David-Sarah Hopwood david.hopwood at
Thu Sep 11 00:39:42 PDT 2008

Brendan Eich wrote:
> On Sep 10, 2008, at 5:37 PM, David-Sarah Hopwood wrote:
>> Brendan Eich wrote:
>>> On Sep 10, 2008, at 10:15 AM, David-Sarah Hopwood wrote:
>>>> However, unlike what I proposed, 'strawman:lexical_scope' doesn't make
>>>> the bindings of the primordials that are visible when it is active
>>>> deeply immutable. I suppose that's difficult if you want the
>>>> prototypes to appear to be the same between code that is in such a
>>>> block and code that is not -- for instance, '"" instanceof String'
>>>> should work whether or not 'String' refers to a deeply immutable or
>>>> mutable constructor.
>>> Right. Also, people mutate standard objects, whether it's a good idea in
>>> the large or not. The "use lexical scope" idea is not meant to break
>>> compatibility on that point.
>>> It's rarer (although still done -- see
>> [])
>>> for web JS to mutate the global bindings for Object, Date, etc.
>> ECMA-262 is entirely unclear about what effects that is supposed to have,
> Or where the language is clear, it is not consistent:
>> and it did different things between implementations (for example FF2 used
>> shallow binding of at least Array,
> What do you mean by "shallow binding"?

Shallow binding, as I'm using it here, is where a reference -- in this
case the implicit reference to Array when an array literal is evaluated --
is resolved as if it were textually substituted. For example:

  (function() {
    function Array() { alert('hi'); }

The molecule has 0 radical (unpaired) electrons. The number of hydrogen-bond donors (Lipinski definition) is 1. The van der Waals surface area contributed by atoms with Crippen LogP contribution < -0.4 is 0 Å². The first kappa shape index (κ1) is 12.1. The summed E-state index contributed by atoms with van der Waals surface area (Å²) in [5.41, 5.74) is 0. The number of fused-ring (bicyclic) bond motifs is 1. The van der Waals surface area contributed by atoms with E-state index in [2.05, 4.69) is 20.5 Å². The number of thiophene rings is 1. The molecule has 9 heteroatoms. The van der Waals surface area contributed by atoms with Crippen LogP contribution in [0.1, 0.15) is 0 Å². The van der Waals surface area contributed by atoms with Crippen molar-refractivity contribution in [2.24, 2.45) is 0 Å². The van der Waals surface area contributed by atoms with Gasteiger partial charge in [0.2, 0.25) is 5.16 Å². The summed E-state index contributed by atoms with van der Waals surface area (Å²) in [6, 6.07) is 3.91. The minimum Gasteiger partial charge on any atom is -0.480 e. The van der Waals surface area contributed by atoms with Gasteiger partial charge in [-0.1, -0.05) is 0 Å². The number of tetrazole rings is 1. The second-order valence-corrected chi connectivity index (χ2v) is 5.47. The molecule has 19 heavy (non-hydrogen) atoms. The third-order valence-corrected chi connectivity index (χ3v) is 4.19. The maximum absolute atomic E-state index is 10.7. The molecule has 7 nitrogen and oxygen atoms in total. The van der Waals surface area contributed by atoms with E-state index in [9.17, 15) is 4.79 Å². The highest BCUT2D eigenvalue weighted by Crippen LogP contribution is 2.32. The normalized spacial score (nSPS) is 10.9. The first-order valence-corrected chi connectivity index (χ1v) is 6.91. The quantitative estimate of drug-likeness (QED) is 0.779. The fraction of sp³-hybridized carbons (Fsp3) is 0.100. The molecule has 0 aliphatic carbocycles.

would alert on FF2, because the '[]' is interpreted as if it said
'new Array()', where Array is shallowly bound to the local function

In FF3, Array is no longer shallowly bound, and so this code does not

Having googled "shallow binding", I see that it also has other meanings
(which probably are more canonical; for example Henry Baker's definition
should take precedence), so I should have been more explicit.

>> while IE7 mostly ignored changes to
>> these bindings). So if there is any code relying on doing this, at best
>> it worked by accident.
> But it does work, and that's why we couldn't change it for Firefox 3.

No, it does not work cross-browser. The above code doesn't alert on IE7,
for instance. Also,

  Array = function() { alert('hi'); };

alerts on FF2 but not IE7.

> Joel Spolsky would have our heads.
>> I see only references to rebinding of 'Date' in that bug report (and
>> 'Namespace' which is not relevant to ES3.1).
> Namespace is from ECMA-357, E4X. It's relevant because we do not want to